NuGet Publishing Configuration
Physique provides an easy way to publish your NuGet packages to public or private Nuget repos. Each assembly in your solution will be published as a separate NuGet package with the correct dependencies.
Physique::Solution.new do |s| s.file = 'src/YourSolution.sln' s.publish_nugets do |p| # The NuGet repo you want to publish to p.feed_url = 'https://www.nuget.org' # The NuGet repo for your symbol package (Optional) p.symbols_feed_url = 'http://nuget.gw.symbolsource.org/Public/NuGet' # The API key to authenticate to the repo. # If your source code is public, make sure to pass this in as an environment variable. p.api_key = ENV['NUGET_API_KEY'] # Metadata to be included in your Nuspec p.with_metadata do |m| m.description = 'My Awesome Library' m.authors = 'My Company, Inc.' end end end
When you configure NuGet publishing, the
publish tasks become available.
$ bundle exec rake --tasks ... rake nuget:package # Package all NuGets rake nuget:publish # Publish nuget packages to feed rake nuget:publish:local # Copy nuget packages to local path ...
Third Party Tools
If you are using FluentMigrator to manage your databases, Physique can create several useful tasks to improve your development workflow. Simply tell Physique where your migrations project is located and it will take care of the rest.
Physique::Solution.new do |s| s.file = 'src/YourSolution.sln' s.fluently_migrate do |db| db.instance = '(local)' db.name = 'MyDatabase' db.project = 'src\MyProject.Database\MyProject.Database.csproj' end end
Currently Physique only works with SQL Server, but support for additional databases is planned.
For more information, see Using Physique with Fluent Migrator
Octopus Deploy Configuration
If you are deploying your applications with Octopus Deploy, Physique allows you to package and publish your applications without needing to modify your project file.
Physique::Solution.new do |s| s.file = 'src/YourSolution.sln' s.octopus_deploy do |octo| # Octopus Deploy server's NuGet feed URL octo.server = 'http://octopus-deploy-server/nuget/packages' # Octopus Deploy API key # For security it's a good idea to pass this in as an environment variable. octo.api_key = ENV['OCTOPUS_API_KEY'] # You can specify multiple apps to deploy # A hypothetical web application octo.deploy_app do |app| # App name for rake tasks app.name = 'web' # App type # Valid options include :service, :website, :console app.type = :website # App project file app.project = 'src/MyProject.Website/MyProject.Website.csproj' # Nuspec metadata for your application app.with_metadata do |m| m.description = 'My Web Application' m.authors = 'My Company, Inc.' end end end end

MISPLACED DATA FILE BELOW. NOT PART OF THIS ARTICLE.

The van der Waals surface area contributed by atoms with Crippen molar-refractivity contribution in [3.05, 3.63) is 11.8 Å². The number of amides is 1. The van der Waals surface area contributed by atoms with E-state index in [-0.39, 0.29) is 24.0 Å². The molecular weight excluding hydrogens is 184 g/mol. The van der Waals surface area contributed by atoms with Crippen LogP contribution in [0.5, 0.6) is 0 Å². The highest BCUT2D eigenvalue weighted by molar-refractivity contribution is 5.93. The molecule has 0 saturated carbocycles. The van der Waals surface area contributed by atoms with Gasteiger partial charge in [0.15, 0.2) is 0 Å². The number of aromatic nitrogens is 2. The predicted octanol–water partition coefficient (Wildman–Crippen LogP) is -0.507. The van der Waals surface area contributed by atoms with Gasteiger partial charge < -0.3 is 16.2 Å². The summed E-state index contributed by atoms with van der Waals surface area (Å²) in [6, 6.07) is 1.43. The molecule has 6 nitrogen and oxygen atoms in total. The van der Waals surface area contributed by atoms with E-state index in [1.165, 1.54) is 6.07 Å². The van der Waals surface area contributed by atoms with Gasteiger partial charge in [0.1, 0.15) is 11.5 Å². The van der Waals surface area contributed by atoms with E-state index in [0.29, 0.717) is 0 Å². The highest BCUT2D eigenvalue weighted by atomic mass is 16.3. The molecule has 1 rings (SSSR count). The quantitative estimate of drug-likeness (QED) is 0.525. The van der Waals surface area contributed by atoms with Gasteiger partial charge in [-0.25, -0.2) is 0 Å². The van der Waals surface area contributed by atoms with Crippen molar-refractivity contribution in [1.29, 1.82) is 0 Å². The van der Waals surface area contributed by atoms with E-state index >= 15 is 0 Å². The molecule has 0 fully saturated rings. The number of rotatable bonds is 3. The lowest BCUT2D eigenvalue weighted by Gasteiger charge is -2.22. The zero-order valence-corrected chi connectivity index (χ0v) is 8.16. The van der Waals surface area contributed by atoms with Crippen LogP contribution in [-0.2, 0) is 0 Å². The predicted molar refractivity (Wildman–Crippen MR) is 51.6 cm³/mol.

When you configure Octopus deployments, the
octo:publish tasks become available.
The following tasks would be available with the configuration above:
$ bundle exec rake --tasks ... rake octo:package # Package all applications rake octo:package:web # Package MyProject.Website for Oct... rake octo:publish # Publish all apps to Octopus ... rake octo:publish:web # Publish MyProject.Website app to ... ...
- Add conventions for more unit test frameworks.
- Add support for additional databases.
- Optionally use Packet instead of NuGet during
- Mono support is possible but completely untested.
Feel free to contact me @scardetto if you have any questions.
- Fork it ( https://github.com/scardetto/physique/fork )
- Create your feature branch (
git checkout -b my-new-feature)
- Commit your changes (
git commit -am 'Add some feature')
- Push to the branch (
git push origin my-new-feature)
- Create a new Pull Request